Living Sacrifice - The Infinite Order

Album cover
Metal
Solid State Records
Living Sacrifice
The Infinite Order
Living Sacrifice - The Infinite Order Review rating:
3
User rating:
Average: 3 (1 vote)

What can be said about Little Rock native, heavy metal old timers, Living Sacrifice? Well, since their inception in the late 1980’s they have garnered recognition for being among the original disciples of the Christian metal scene, released six (now seven) well acclaimed full lengths, undergone a progressing evolution from thrash to death to groove to metalcore, developed a faithful following (both musical and religious), and undoubtedly influenced all sects of the metal “faith”. Similar to their lord and savior, after the band’s brief departure in '05, Living Sacrifice have resurrected themselves for the release of another album, their new testament, The Infinite Order. As followed as their old testament was, their latest release does not provide the metallic salvation I was expecting.

However, The Infinite Order still satisfies, especially its more traditional, metal-head fan base. This release is able to maintain a refreshing, orthodox twist on contemporary metalcore. Its music is loaded with heavy distortion, thunderous breakdowns, shredding leads, machinegun-like double bass, and deep growls proclaiming the existence of god and interrogating nonbelievers. Their tempo is fast-paced and aggressive, their musicianship precise, their instrumentation qualified and cultured, and their sound ironically unforgiving and punishing (in respect to their beliefs).

The Infinite Order
begins with "Apostasy"; a calm but rising acoustic intro which quickly picks up into the familiar galloping chugs and ominous leads heard throughout the album. It isn’t until about track four when the album really gets going though. "Nietzsche's Madness" takes off instantly with drummer, Lance Garvin, sprinting out of the gates with double bass pedals at marathon speed, matched up perfectly with the sporadic timings of the guitars. This song also showcases some of Garvin’s unique percussions skills as he employs a slew of sounds and beats mixed precisely within the song’s end breakdown. "Organized Lie" gives us a taste of lead guitarist, Rocky Gray’s, shredding skills as he rips through a textbook metal solo.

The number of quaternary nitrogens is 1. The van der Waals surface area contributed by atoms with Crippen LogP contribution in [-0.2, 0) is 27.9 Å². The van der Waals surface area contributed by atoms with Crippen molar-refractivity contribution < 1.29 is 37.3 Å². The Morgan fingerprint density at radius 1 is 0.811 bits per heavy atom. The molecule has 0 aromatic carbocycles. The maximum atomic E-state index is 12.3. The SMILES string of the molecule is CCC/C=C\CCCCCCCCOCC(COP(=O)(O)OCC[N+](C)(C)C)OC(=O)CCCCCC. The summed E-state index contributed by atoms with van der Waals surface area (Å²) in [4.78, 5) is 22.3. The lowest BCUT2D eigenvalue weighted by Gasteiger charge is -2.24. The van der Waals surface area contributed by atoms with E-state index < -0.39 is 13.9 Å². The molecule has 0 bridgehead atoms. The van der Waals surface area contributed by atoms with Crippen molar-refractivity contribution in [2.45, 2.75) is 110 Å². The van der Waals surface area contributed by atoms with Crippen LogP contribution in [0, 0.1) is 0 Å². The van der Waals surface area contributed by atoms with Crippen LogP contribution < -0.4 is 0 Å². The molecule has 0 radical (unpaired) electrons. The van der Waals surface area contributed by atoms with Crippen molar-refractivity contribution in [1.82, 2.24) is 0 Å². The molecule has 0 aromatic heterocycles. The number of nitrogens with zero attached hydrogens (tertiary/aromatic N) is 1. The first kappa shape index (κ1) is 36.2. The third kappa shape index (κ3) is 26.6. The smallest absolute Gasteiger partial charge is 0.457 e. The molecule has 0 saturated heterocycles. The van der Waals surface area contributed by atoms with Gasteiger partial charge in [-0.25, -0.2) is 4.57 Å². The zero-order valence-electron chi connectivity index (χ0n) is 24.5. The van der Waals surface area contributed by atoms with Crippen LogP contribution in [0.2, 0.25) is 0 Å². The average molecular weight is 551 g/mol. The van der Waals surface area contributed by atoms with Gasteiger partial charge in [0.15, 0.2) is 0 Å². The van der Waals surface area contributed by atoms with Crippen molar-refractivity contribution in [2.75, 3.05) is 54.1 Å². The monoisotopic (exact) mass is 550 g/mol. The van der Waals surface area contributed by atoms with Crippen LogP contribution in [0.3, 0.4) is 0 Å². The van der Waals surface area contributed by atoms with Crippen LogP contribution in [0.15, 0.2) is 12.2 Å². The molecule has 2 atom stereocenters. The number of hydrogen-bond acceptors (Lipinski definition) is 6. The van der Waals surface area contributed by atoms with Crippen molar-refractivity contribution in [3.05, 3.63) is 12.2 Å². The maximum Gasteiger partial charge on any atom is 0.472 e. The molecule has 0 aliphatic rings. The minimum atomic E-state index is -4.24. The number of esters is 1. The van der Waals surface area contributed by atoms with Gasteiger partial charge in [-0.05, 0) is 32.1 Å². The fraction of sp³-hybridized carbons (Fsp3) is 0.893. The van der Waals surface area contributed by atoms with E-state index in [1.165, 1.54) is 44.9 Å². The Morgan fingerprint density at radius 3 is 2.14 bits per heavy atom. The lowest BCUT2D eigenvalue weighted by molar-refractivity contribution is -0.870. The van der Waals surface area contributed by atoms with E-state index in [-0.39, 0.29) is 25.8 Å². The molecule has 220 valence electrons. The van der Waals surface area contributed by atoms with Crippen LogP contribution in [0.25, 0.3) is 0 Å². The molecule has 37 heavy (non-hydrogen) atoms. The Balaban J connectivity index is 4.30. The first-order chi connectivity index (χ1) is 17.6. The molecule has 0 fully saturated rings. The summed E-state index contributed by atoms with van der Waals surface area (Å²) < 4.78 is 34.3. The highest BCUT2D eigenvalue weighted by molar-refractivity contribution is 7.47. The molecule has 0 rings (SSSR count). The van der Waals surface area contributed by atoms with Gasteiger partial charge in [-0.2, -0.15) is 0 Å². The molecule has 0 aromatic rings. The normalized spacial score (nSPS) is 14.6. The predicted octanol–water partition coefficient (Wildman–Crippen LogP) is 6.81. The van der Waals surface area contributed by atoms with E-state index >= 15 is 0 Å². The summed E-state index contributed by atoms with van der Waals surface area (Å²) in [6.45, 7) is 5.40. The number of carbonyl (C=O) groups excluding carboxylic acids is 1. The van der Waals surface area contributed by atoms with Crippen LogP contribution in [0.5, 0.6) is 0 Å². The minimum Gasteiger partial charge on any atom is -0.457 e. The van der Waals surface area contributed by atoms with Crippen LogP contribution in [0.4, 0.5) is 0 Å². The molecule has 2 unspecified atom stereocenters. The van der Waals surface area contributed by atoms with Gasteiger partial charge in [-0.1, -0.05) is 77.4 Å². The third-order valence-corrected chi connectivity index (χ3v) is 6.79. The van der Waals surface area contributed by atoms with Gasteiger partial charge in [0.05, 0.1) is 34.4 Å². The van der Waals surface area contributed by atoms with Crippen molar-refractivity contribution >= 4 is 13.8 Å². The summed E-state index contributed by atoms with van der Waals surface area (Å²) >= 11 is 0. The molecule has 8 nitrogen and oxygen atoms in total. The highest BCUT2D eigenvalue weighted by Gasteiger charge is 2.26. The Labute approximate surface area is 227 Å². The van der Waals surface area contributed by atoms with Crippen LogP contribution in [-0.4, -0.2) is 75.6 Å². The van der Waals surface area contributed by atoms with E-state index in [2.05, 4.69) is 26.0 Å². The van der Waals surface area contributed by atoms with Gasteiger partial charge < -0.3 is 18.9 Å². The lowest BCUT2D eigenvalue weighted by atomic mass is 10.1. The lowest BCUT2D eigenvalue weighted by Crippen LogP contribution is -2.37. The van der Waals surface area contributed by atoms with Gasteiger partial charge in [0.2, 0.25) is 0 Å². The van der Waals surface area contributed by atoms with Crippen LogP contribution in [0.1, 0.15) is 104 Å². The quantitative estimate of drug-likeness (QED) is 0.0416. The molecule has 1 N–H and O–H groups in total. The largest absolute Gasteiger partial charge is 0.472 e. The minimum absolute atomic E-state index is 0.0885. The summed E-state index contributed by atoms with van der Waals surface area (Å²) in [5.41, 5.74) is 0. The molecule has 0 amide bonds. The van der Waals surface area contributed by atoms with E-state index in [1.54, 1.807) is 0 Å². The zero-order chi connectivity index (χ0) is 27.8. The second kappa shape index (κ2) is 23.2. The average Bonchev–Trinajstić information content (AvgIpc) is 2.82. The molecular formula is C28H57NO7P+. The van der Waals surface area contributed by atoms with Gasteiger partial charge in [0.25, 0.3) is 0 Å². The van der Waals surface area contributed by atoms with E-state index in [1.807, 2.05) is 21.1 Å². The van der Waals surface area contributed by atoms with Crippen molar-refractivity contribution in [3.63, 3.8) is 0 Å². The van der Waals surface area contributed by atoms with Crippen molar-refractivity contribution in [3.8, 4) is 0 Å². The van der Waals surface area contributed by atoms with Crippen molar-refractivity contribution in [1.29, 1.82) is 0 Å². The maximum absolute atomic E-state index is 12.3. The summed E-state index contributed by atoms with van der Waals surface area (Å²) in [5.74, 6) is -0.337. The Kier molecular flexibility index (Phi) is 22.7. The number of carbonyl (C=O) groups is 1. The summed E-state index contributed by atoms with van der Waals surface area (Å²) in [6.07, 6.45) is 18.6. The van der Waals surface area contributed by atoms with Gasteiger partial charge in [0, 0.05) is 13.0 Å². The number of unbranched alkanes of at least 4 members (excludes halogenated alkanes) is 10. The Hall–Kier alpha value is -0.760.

As enjoyable as some of the songs are, my biggest gripe with the album is its lack of variation. With eleven tracks, many of them sound similar and exchangeable. Chances are, if you dislike one song, you’ll dislike them all, and vice versa. But consistency is not necessarily a bad thing; each of the songs are impressive and achieve what they are presumably out to do (chug and growl with brutality, and satisfy the older generation metal-er). I feel the greatest turn off for younger listeners will be the vocals. Where contemporary vocal work is becoming more defined by a wide range of screams with bits of clean singing, The Infinite Order is spoken purely in mid to low range growls and shouts, delivered from a big man/older man voice. The lyrics are nothing to write home about either.

All in all and even so, this album is by no means a failure. Long time Living Sacrifice fans will surely be pleased with the band’s second coming. The aggression and technique that made them a movement in the beginning is as present as ever. However, due to today’s constantly evolving and perhaps youthful scene, I don’t think this release will earn these classic metal-ers many new followers. Despite their talent and impact, perhaps these disciples of Christian metal have passed their reign and its time we start preparing for a final farewell.

1. Overkill Exposure
2. Rules of Engagement
3. Nietzsche’s Madness
4. Unfit to Live
5. The Training
6. Organized Lie
7. The Reckoning
8. Love Forgives
9. They Were One
10. God Is My Home
11. Apostasy

Living Sacrifice formed in the fall of 1989 by Darren "D.J." Johnson (bass/ vocals), Lance Garvin (drums), Bruce Fitzhugh (guitar) and Jason Truby (guitar).

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